"It kind of sucks," Crawford said. "That's not the way anybody wants to go out. … Especially with the lead in the ninth, it's kind of a punch in the gut. They scored three runs without getting an out."

Video: CHC@SF Gm4: Baez reaches third on errant throw in 5th

SOUND SMART WITH YOUR FRIENDS
Moore's fourth-inning single, which broke a 1-1 tie, was the first go-ahead hit by a Giants pitcher in the postseason since Hal Schumacher came through in Game 2 of the 1933 World Series against Washington's General Crowder. More >

Video: CHC@SF Gm4: Moore laces an RBI single to right field

UPON FURTHER REVIEW
Span led off San Francisco's third inning with a grounder up the middle that looked as if it would be a base hit, though Cubs second baseman Baez made an outstanding play on the ball. Span was called out at first base, but the ruling was overturned after a replay review requested by the Giants.

San Francisco tried the replay route again in the fifth inning, after Crawford's one-out drive caromed off the top of the right-field wall. The Giants contended that it was a home run, but the ruling on the field that the ball was in play stood.

UP NEXT
Cubs: Jon Lester, who threw eight shutout innings in Game 1 of the National League Division Series against the Giants, will open the NL Championship Series on Saturday at Wrigley Field, with game time TBD. The Cubs will face either the Dodgers or Nationals, who play Game 5 of their NLDS on Thursday (8 p.m. ET/FS1).

Chris Haft has covered the Giants since 2005, and for MLB.com since 2007. Follow him on Twitter at @sfgiantsbeat and listen to his podcast.

Carrie Muskat has covered the Cubs since 1987, and for MLB.com since 2001. She writes a blog, Muskat Ramblings. You can follow her on Twitter @CarrieMuskat and listen to her podcast.

Moore does his job brilliantly in final game

Giants lefty allows two runs (one earned) in eight innings vs. Cubs
MLB.com

SAN FRANCISCO -- Dexter Fowler hopelessly froze in the batter's box and Giants catcher Buster Posey began jogging back to the dugout before the umpire called the third strike.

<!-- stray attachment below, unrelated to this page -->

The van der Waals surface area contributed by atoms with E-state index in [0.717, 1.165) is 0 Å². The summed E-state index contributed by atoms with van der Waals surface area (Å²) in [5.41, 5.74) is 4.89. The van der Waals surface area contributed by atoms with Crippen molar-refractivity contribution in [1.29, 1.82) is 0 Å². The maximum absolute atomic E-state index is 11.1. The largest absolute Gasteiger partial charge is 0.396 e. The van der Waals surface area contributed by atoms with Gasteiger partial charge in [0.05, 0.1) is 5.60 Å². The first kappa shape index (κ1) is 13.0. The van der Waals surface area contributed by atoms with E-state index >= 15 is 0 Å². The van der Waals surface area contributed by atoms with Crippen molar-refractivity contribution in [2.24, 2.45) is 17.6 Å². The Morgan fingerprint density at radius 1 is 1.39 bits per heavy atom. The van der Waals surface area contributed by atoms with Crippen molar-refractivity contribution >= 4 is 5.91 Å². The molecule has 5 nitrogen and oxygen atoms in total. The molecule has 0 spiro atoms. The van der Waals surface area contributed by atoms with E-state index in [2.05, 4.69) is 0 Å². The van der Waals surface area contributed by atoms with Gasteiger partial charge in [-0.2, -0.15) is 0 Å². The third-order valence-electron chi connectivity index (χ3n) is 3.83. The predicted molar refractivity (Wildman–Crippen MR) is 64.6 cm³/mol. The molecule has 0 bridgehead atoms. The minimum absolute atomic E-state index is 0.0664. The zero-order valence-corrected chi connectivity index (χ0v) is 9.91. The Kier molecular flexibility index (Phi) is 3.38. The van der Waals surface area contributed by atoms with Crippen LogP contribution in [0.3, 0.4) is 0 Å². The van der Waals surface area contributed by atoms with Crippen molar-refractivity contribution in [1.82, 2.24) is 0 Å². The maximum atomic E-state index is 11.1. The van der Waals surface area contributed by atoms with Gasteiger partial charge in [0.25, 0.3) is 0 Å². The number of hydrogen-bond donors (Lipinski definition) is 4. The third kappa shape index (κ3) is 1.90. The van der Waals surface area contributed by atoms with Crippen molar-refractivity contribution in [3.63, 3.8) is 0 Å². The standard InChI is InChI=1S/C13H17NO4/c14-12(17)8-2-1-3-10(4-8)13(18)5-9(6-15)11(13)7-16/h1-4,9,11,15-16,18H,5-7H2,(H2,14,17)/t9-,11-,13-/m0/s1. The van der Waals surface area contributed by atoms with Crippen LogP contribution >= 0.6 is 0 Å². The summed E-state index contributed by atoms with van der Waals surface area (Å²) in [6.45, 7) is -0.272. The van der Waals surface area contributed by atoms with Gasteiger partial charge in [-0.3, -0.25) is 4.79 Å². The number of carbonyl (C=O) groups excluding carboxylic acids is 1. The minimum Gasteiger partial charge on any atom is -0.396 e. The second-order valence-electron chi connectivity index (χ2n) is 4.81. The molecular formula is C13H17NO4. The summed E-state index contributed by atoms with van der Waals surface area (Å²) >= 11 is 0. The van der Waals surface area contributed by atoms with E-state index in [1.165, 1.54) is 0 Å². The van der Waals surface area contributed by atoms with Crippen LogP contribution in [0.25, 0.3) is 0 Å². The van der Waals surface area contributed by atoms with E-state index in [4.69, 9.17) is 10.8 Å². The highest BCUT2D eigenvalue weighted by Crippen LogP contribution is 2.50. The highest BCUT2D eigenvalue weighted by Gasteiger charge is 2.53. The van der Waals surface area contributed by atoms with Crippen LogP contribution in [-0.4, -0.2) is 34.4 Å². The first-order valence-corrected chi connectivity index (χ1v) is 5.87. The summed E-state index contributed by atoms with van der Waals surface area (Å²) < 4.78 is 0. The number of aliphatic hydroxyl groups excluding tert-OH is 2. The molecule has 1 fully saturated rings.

Fowler watched Matt Moore's cutter paint the outside edge of the strike zone for the final out of the eighth inning and it seemed to embody the type of night Cubs batters were enduring. They simply couldn't find an answer against Moore, who allowed two runs (one earned) on two hits through eight shutdown innings in the Giants' 6-5 Game 4 loss in the National League Division Series on Tuesday night.

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SAN FRANCISCO -- Dexter Fowler hopelessly froze in the batter's box and Giants catcher Buster Posey began jogging back to the dugout before the umpire called the third strike.

Fowler watched Matt Moore's cutter paint the outside edge of the strike zone for the final out of the eighth inning and it seemed to embody the type of night Cubs batters were enduring. They simply couldn't find an answer against Moore, who allowed two runs (one earned) on two hits through eight shutdown innings in the Giants' 6-5 Game 4 loss in the National League Division Series on Tuesday night.

View Full Game Coverage

:: NLDS: Giants vs. Cubs coverage ::

In what the left-hander called the most important start of his career, Moore rarely flinched. He struck out 10 batters and grew more dominant as the game wore on, retiring the last nine hitters he faced. But Moore also watched as the Cubs' offense kicked into gear as soon as he exited, scoring four runs off five Giants relievers to clinch the NLDS.

Instead of heading back to Chicago for Game 5, Moore and the rest of the club were left wondering if he could have gone one inning longer.

"We can look now and say, hey, push him even more," Giants manager Bruce Bochy said. "But we had confidence that these guys that we put out there would get outs against that lineup, we could get the matchups that we wanted."